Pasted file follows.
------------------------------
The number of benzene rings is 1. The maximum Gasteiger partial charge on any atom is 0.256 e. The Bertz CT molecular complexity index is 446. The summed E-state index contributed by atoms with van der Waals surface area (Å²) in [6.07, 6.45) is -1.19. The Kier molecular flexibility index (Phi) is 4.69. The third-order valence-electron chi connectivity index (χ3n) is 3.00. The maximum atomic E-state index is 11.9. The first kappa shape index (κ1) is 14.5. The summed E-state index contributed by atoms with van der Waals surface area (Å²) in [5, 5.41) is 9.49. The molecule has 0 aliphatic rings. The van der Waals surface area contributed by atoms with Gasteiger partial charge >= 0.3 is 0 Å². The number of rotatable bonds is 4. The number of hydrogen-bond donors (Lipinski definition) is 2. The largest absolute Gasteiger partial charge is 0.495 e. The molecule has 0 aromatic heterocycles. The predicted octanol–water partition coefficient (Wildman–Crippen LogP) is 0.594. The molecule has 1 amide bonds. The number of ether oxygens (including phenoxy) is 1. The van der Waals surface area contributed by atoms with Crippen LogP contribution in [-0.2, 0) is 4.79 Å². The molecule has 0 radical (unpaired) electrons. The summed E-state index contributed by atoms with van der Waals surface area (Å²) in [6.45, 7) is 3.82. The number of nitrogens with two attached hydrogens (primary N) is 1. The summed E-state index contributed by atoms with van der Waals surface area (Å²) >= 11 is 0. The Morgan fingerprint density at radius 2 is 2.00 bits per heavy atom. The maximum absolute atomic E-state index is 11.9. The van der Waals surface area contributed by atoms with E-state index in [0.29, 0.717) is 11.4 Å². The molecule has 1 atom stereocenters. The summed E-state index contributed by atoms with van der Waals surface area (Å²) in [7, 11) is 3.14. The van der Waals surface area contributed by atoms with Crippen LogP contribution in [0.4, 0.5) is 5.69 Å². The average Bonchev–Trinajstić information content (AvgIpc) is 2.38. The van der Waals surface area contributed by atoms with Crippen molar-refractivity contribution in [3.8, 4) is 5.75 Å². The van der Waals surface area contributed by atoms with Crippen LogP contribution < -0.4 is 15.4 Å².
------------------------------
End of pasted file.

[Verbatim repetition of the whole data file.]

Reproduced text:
The number of benzene rings is 1. The maximum Gasteiger partial charge on any atom is 0.256 e. The Bertz CT molecular complexity index is 446. The summed E-state index contributed by atoms with van der Waals surface area (Å²) in [6.07, 6.45) is -1.19. The Kier molecular flexibility index (Phi) is 4.69. The third-order valence-electron chi connectivity index (χ3n) is 3.00. The maximum atomic E-state index is 11.9. The first kappa shape index (κ1) is 14.5. The summed E-state index contributed by atoms with van der Waals surface area (Å²) in [5, 5.41) is 9.49. The molecule has 0 aliphatic rings. The van der Waals surface area contributed by atoms with Gasteiger partial charge >= 0.3 is 0 Å². The number of rotatable bonds is 4. The number of hydrogen-bond donors (Lipinski definition) is 2. The largest absolute Gasteiger partial charge is 0.495 e. The molecule has 0 aromatic heterocycles. The predicted octanol–water partition coefficient (Wildman–Crippen LogP) is 0.594. The molecule has 1 amide bonds. The number of ether oxygens (including phenoxy) is 1. The van der Waals surface area contributed by atoms with Crippen LogP contribution in [-0.2, 0) is 4.79 Å². The molecule has 0 radical (unpaired) electrons. The summed E-state index contributed by atoms with van der Waals surface area (Å²) in [6.45, 7) is 3.82. The number of nitrogens with two attached hydrogens (primary N) is 1. The summed E-state index contributed by atoms with van der Waals surface area (Å²) >= 11 is 0. The Morgan fingerprint density at radius 2 is 2.00 bits per heavy atom. The maximum absolute atomic E-state index is 11.9. The van der Waals surface area contributed by atoms with E-state index in [0.29, 0.717) is 11.4 Å². The molecule has 1 atom stereocenters. The summed E-state index contributed by atoms with van der Waals surface area (Å²) in [7, 11) is 3.14. The van der Waals surface area contributed by atoms with Crippen LogP contribution in [0.4, 0.5) is 5.69 Å². The average Bonchev–Trinajstić information content (AvgIpc) is 2.38. The van der Waals surface area contributed by atoms with Crippen molar-refractivity contribution in [3.8, 4) is 5.75 Å². The van der Waals surface area contributed by atoms with Crippen LogP contribution < -0.4 is 15.4 Å².